Check out this run-of-the-river experimental plant in Austria:

http://blog.hassl...lan.html

But here we are - sitting and waiting for peak oil to come along.
Soylent
5 / 5 (4) Aug 15, 2008
Petroleum is used for more than just fuel. It is a source for key industrial materials, like plastics, polymers, photoresists, pharmaceuticals, etc. In the end, it is fuel for the economies of the world.


Natural gas is as important if not more than oil as an industrial feedstock.

The technology to turn carbon monoxide and hydrogen gas from any source into petroleum products has existed since the 1920's. High value plastics, pharmaceuticals, pesticides can easily afford to pay however many hundreds of dollars per barrel it takes.

There's no particular reason we can't use lipids from plants as an industrial feedstock; they're essentially hydrocarbons with a carboxyl group stuck on the end. There's no reason you can't produce low value plastics from plant resins. There's no reason you can't use more natural fibres in clothing.

In the end, it is fuel for the economies of the world.


Is it? It's been replaced by natural gas for electricity generation, it's been replaced by natural gas for process heat, it's been partially replaced by heavy insulation, NG and electric heat pumps for home heating, it's been replaced by electric power on many railroads(particularly in Europe), we're starting to see hints of it being replaced by electric vehicles for commuting.

Oil is nowhere near as important as it once were and we're much more efficient at using it than we once were.
sendoilplease
3.3 / 5 (4) Aug 15, 2008
"The peak oil theory looks at the U.S. experience and believes the world will peak also"

Only a novice who completely misunderstands oil geology would say something so silly.

Likewise there is not a single credible source on either side of this debate that believes the US could post a new peak in oil production using any and all of the sources your "expert" sites.

You should be ashamed of yourselves Physorg. This article is full of errors and terribly wrong assumptions because you did not interview someone competent. There are plenty of a bona fide skeptics who at least actually understand the subject of oil geology. Please find one next time.
JonathanCallahan
5 / 5 (2) Aug 15, 2008
If Peak Oil is defined as 'maximum oil production' then it will, of course, arrive at the global level just it has come and gone at the US level or the level of individual fields.

For US consumers the more relevant question is when will Peak Oil Export arrive? Various producing nations are consuming more and more of this resource internally, leaving less for export markets. As the US imports 2/3 of it's oil we are very sensitive to the availability of oil in open market.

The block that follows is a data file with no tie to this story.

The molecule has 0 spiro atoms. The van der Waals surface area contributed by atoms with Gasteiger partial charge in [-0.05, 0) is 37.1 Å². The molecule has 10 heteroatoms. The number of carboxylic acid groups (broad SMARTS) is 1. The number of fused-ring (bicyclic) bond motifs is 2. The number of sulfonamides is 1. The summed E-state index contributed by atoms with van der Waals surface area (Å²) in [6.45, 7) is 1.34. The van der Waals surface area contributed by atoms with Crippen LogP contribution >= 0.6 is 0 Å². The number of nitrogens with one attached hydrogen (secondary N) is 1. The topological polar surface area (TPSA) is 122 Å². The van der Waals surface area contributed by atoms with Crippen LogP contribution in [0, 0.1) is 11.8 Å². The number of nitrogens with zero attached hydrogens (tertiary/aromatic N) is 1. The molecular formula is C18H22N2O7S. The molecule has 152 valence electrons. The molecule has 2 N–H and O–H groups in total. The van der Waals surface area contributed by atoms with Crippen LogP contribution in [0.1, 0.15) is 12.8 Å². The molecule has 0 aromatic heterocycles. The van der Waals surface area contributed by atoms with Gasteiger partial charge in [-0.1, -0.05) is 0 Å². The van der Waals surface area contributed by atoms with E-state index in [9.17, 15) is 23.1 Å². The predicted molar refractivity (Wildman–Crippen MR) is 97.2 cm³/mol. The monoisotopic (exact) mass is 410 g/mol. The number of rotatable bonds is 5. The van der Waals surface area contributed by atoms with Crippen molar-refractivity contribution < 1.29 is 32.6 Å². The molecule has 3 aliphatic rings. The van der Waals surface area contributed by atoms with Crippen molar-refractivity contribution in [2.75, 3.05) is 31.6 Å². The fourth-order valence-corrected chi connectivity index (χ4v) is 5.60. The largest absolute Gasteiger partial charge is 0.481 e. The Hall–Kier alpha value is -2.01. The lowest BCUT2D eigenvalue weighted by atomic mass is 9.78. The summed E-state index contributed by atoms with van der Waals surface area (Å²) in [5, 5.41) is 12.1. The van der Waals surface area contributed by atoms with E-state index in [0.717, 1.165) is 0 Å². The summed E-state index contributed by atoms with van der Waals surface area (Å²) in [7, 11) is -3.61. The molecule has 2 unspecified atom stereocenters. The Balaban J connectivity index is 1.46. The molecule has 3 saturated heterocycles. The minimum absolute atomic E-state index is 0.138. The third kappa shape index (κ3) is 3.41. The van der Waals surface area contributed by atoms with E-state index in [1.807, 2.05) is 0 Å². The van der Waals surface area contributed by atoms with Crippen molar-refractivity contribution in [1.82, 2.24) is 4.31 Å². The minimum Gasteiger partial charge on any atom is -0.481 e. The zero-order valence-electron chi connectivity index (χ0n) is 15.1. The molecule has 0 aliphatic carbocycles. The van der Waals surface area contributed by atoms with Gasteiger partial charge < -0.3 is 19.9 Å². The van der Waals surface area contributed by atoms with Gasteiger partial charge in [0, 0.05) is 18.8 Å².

For nice visualizations of the historical trends of production, consumption, import and export in all the major producing and consuming nations you should have a look at the Energy Export Databrowser:

http://mazamascie...lExport/
guiding_light
not rated yet Aug 15, 2008


Natural gas is as important if not more than oil as an industrial feedstock.

The technology to turn carbon monoxide and hydrogen gas from any source into petroleum products has existed since the 1920's. High value plastics, pharmaceuticals, pesticides can easily afford to pay however many hundreds of dollars per barrel it takes.

There's no particular reason we can't use lipids from plants as an industrial feedstock; they're essentially hydrocarbons with a carboxyl group stuck on the end. There's no reason you can't produce low value plastics from plant resins. There's no reason you can't use more natural fibres in clothing.


I agree completely. Oil is just legacy.

In the end, it is fuel for the economies of the world.


Is it? It's been replaced by natural gas for electricity generation, it's been replaced by natural gas for process heat, it's been partially replaced by heavy insulation, NG and electric heat pumps for home heating, it's been replaced by electric power on many railroads(particularly in Europe), we're starting to see hints of it being replaced by electric vehicles for commuting.


I meant 'fuel' in a more figurative sense than actual fuel to be burnt.

Oil is nowhere near as important as it once were and we're much more efficient at using it than we once were.


Again, oil is legacy, but a dwindling one for the future no doubt. Need to get all the industries to become oil-independent, in their own ways.
guiding_light
not rated yet Aug 15, 2008
Also we need to be careful about the supply/demand issues applied to peaking natural gas and coal.

http://www.lifeaf...ash.net/
http://www.richar...tter/179
http://www.altern...e=entire
Gregor985
5 / 5 (2) Aug 15, 2008
Two comments: 1) This assumes the price will remain stable, which it does not. If demand remains relatively constant as supply dwindles, prices will rise, at which time they can exceed the cost to pump more out of the ground. Capped wells can then be re-opened. Classic case of a conclusion drawn from a static analysis... And two, pebble-bed nuclear reactors.
Sanescience
2.6 / 5 (5) Aug 15, 2008
Nature has known for millions of years that Hydrocarbons are the best and safest energy storage and transportation chemical for the Earth's environment.

The last thing we need is a bunch of science snobs again coming up with an overly complex and unnatural technology scheme. This time called HYDROGEN. Aside from hydrogen's inherent inefficiency issues, all the leaks and spills of hydrogen will rise to the upper atmosphere and react with the ozone layer. Not only will that deplete the layer, but it will inject the byproduct water into our upper atmosphere which is far more powerful green house gas than co2!

Wake up people, we need to grow our hydrocarbons with non-food crops like algae in hydroponic plants in the desert and converting green waste with modified e-choli